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    Types of Epilepsy

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    Epilepsy is the occurrence of sporadic electrical storms in the brain commonly called seizures. These storms cause behavioral manifestations (such as staring) or involuntary movements (such as grand mal seizures).

    There are several types of epilepsy, each with different causes, symptoms, and treatments.

    When making a diagnosis of epilepsy, your doctor may use one of the following terms: idiopathic, cryptogenic, symptomatic, generalized, focal, or partial. Idiopathic means there is no apparent cause. Cryptogenic means there is a likely cause, but it has not been identified. Symptomatic means that a cause has been identified. Generalized means that the seizures are involving the whole brain at once. Focal or partial means that the seizure starts from one area of the brain.

    Major Types of Epilepsy

    Types of Epilepsy Generalized Epilepsy Partial Epilepsy
    Idiopathic (genetic causes) - Childhood absence epilepsy
    - Juvenile myoclonic epilepsy
    - Epilepsy with grand-mal seizures on awakening Others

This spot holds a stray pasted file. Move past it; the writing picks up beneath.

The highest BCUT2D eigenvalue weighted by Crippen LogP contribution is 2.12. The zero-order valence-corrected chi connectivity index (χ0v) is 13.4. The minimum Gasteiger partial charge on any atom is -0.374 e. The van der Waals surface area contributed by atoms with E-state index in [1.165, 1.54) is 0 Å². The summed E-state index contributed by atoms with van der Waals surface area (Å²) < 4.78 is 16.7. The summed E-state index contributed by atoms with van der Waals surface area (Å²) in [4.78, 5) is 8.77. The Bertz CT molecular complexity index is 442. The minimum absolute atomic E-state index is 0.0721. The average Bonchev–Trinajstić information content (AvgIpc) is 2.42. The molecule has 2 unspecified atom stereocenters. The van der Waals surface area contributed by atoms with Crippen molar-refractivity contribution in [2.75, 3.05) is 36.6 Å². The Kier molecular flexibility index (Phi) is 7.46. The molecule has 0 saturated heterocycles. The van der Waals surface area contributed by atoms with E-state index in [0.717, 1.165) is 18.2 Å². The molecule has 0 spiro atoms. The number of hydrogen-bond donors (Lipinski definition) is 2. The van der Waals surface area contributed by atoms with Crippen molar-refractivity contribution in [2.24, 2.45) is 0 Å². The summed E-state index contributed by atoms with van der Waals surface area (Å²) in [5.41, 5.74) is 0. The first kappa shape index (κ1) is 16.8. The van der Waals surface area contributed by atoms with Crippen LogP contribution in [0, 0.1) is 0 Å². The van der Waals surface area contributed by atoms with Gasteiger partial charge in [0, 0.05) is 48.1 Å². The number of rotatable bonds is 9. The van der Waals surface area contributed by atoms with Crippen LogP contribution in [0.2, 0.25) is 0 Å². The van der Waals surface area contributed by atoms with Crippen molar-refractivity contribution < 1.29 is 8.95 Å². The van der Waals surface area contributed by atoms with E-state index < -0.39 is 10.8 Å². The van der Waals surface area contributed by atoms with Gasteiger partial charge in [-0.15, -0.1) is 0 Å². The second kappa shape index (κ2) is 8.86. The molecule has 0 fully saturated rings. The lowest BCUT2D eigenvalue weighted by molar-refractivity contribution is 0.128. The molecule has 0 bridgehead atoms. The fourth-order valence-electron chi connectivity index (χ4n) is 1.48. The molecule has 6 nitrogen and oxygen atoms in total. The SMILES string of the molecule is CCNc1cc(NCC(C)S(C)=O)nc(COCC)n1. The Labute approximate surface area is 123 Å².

- Benign focal epilepsy of childhood
    Symptomatic (cause unknown) or cryptogenic (cause unknown) - West syndrome
    - Lennox-Gastaut syndrome
    - Others
    - Temporal lobe epilepsy
    - Frontal lobe epilepsy Others

    Idiopathic Generalized Epilepsy

    In idiopathic generalized epilepsy, there is often, but not always, a family history of epilepsy. Idiopathic generalized epilepsy tends to appear during childhood or adolescence, although it may not be diagnosed until adulthood. In this type of epilepsy, no nervous system (brain or spinal cord) abnormalities, other than the seizures, can be identified on either an EEG or imaging studies ( MRI). The brain is structurally normal on a brain magnetic resonance imaging (MRI) scan, although special studies may show a scar or subtle change in the brain that may have been present since birth.

    People with idiopathic generalized epilepsy have normal intelligence and the results of the neurological exam and MRI are usually normal. The results of the electroencephalogram (EEG -- a test which measures electrical impulses in the brain) may show epileptic discharges affecting a single area or multiple areas in the brain (so called generalized discharges).

    The types of seizures affecting patients with idiopathic generalized epilepsy may include:

    • Myoclonic seizures (sudden and very short duration jerking of the extremities)
    • Absence seizures (staring spells)
    • Generalized tonic-clonic seizures (grand mal seizures)

    Idiopathic generalized epilepsy is usually treated with medications. Some people outgrow this condition and stop having seizures, as is the case with childhood absence epilepsy and a large number of patients with juvenile myoclonic epilepsy.

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